Walsegg-Stuppaeh, Count Franz (1763–1827), musical patron. He owned an estate outside Vienna, and property in the city where Michael Puchberg lived. He organised regular chamber-music sessions and commissioned music through an agent, which he then presented as his own. This harmless absurdity (which deceived nobody) took on a sinister aspect when he commissioned Mozart’s Requiem as a memorial to his wife, his agent becoming the ‘grey stranger’ of legend.

Walter, Anton (1752–1826), Viennese piano and organ builder. Mozart possessed a Walter piano and used it in his subscription concerts. The instrument passed from Constanze to her son Carl Thomas, who gave it in 1856 to the Salzburg Mozarteum.

Weber, Caecilia, Mozart’s mother-in-law, married to Fridolin; their daughters were Josepha (see Hofer), Aloysia (see Lange), Constanze Mozart, and Sophie (see Haibel). They met Mozart in Mannheim; Fridolin died soon after moving to Vienna. Mozart was her lodger in 1781; relations became strained in connection with Constanze but recovered after their marriage.

Weigl, Joseph (1766–1846), Austrian composer, godson of Joseph Haydn and pupil of Salieri. He attended Swieten’s Sunday afternoons and admired Mozart; he played in the Burgtheater orchestra from 1785. He wrote over thirty operas, his greatest success being Die Schweizerfamilie (1809).

Wendling, German family of musicians based in Mannheim, then Munich. Johann Baptist (1723–97) played flute and would have played the lost sinfonia concertante in Paris. His wife Dorothea (née Spurni, 1736–1811) was the first Ilia in Idomeneo; Mozart had written her the aria K. 295 a. Mozart enjoyed their company and that of their children. Their daughter Elisabeth (1752–94), a mistress of Carl Theodor, was a singer for whom Mozart composed two French songs (K. 307–8–284d, 295b). Franz (p.294) Anton (1729–86), brother of Johann, was a violinist, also married to a singer, Elisabeth (née Sarselli, 1746–86), the first Elektra in Idomeneo.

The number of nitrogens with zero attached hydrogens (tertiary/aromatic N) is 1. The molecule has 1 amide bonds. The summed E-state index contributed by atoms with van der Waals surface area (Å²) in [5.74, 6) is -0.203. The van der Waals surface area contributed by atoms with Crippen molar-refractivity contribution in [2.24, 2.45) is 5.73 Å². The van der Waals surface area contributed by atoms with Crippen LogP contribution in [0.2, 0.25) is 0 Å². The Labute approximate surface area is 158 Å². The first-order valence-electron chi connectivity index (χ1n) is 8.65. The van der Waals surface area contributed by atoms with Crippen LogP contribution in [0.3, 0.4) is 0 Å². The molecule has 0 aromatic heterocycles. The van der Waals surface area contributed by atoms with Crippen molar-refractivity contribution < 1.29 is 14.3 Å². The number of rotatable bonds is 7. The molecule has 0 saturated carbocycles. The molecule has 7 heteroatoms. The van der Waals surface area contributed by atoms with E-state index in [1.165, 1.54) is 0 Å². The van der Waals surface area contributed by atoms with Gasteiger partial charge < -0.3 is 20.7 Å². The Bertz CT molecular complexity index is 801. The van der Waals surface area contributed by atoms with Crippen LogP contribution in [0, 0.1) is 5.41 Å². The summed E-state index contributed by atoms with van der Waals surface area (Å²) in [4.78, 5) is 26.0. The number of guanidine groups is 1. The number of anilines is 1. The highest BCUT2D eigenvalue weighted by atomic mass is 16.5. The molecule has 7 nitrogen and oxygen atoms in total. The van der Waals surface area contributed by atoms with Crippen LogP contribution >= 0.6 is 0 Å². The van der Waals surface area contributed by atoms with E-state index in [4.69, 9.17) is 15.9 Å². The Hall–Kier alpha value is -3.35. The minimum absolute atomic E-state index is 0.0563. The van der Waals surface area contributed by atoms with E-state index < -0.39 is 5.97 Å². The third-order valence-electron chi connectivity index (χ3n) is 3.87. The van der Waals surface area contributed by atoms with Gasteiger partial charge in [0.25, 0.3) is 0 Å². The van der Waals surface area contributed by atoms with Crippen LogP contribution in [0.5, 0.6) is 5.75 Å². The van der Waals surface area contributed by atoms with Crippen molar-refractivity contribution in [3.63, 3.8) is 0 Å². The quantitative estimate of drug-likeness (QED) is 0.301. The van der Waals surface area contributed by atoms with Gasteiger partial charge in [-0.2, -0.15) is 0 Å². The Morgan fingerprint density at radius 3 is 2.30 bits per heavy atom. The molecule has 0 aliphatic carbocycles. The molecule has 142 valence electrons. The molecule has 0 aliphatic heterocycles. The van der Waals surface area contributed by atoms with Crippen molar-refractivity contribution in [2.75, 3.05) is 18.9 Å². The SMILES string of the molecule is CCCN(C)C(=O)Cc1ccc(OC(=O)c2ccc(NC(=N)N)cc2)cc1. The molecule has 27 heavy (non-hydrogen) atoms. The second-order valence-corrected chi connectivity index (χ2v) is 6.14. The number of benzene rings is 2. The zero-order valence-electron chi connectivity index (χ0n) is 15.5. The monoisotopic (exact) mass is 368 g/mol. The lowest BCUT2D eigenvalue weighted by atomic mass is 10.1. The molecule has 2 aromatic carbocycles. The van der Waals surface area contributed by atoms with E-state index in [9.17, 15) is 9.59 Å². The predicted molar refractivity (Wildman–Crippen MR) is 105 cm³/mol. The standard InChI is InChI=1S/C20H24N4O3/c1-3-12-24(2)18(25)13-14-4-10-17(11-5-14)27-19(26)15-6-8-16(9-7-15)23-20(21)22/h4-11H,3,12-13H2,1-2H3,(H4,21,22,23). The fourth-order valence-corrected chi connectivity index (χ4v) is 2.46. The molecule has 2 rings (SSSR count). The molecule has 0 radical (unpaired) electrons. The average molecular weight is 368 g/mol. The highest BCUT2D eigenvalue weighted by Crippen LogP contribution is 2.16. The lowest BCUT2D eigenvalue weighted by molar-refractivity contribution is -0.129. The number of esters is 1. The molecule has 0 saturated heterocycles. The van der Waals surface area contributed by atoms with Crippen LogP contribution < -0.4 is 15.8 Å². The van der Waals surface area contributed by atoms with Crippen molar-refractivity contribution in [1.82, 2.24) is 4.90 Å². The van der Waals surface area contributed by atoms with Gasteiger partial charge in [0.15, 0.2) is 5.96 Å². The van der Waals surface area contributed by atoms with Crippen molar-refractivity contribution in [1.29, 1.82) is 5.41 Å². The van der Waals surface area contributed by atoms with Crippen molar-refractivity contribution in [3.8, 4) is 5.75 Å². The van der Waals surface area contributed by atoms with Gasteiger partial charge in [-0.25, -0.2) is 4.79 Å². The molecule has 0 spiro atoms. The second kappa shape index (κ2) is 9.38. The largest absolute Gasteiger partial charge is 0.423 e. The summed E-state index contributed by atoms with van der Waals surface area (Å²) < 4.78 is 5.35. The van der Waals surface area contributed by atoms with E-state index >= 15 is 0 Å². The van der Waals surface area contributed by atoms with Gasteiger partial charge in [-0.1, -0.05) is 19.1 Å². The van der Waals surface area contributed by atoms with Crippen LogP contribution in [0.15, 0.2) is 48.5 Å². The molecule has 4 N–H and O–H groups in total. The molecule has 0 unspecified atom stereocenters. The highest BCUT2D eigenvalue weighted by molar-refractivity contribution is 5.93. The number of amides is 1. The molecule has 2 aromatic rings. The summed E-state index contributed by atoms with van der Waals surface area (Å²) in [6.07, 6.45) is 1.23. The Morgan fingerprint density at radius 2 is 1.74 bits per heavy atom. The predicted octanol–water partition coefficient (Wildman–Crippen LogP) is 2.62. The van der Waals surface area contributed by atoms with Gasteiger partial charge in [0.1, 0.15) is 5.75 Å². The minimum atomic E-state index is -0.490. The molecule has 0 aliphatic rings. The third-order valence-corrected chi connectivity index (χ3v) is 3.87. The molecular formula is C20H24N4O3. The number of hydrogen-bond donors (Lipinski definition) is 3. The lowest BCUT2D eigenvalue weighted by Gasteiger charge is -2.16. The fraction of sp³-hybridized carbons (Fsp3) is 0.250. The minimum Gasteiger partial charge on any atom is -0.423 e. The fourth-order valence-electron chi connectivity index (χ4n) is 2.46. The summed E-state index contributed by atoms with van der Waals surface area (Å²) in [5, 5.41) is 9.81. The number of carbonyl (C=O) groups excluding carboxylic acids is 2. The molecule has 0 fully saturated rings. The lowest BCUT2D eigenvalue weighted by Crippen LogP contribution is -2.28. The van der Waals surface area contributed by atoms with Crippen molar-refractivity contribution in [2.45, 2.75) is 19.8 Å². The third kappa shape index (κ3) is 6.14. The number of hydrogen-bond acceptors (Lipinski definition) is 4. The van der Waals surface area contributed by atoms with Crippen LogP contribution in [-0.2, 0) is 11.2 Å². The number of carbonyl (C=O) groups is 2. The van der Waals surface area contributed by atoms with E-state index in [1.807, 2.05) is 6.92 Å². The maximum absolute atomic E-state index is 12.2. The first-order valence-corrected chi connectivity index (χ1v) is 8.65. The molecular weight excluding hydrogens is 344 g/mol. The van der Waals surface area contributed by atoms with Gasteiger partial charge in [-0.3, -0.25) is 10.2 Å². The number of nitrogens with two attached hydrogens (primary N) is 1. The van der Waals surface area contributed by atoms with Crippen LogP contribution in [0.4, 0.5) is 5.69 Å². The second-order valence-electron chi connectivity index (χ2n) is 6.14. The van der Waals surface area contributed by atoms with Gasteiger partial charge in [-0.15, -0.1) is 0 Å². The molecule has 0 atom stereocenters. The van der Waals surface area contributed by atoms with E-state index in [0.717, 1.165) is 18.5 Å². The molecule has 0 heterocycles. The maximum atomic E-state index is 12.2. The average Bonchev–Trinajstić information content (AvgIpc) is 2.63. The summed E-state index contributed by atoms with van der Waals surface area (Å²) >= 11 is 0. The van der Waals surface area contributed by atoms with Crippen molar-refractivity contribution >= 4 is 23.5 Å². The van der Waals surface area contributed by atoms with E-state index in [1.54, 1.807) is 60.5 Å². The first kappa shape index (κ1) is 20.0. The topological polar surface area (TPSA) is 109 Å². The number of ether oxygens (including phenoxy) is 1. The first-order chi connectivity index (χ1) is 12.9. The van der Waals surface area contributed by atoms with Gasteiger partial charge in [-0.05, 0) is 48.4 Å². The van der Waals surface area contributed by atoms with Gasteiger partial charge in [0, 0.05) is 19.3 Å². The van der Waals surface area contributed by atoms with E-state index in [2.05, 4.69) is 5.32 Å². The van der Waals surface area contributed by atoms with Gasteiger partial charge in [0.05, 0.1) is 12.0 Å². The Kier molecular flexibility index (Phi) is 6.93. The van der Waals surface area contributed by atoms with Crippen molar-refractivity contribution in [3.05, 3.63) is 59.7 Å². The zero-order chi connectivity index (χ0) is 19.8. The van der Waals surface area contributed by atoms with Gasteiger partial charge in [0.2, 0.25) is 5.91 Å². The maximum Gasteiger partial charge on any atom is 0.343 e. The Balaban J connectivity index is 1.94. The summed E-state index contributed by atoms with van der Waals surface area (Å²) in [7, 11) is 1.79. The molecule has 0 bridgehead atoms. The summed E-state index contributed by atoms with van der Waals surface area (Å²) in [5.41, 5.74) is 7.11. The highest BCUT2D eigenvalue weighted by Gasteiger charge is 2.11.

Wetzlar von Plankenstern, Baron Raimund (1752–1810), the Mozarts’ landlord in Vienna early in their marriage, a supporter of the subscription concerts, and godfather to their first child.

Winter, Peter von (1754–1825), German composer. From Vienna he passed information unfavourable to Mozart’s character to Leopold. He later had several operas performed by Schikaneder’s troupe.

Winter, Sebastian (1743–1815), manservant of the Mozarts on their travels to Paris; in 1784 Leopold arranged through Winter that his current employer Prince Fürstenberg should buy some of Mozart’s works, but they failed to negotiate a regular income.

Zinzendorf, Count Johann Karl (1739–1813), government official and diarist. His incessant attendance at the opera is recorded in his immense diary, written in French; there are many comments on singers and a few on Mozart. The information gained (including the state of the weather on the day of Mozart’s funeral) is useful, but it would be a mistake to regard him as a guide to general opinion.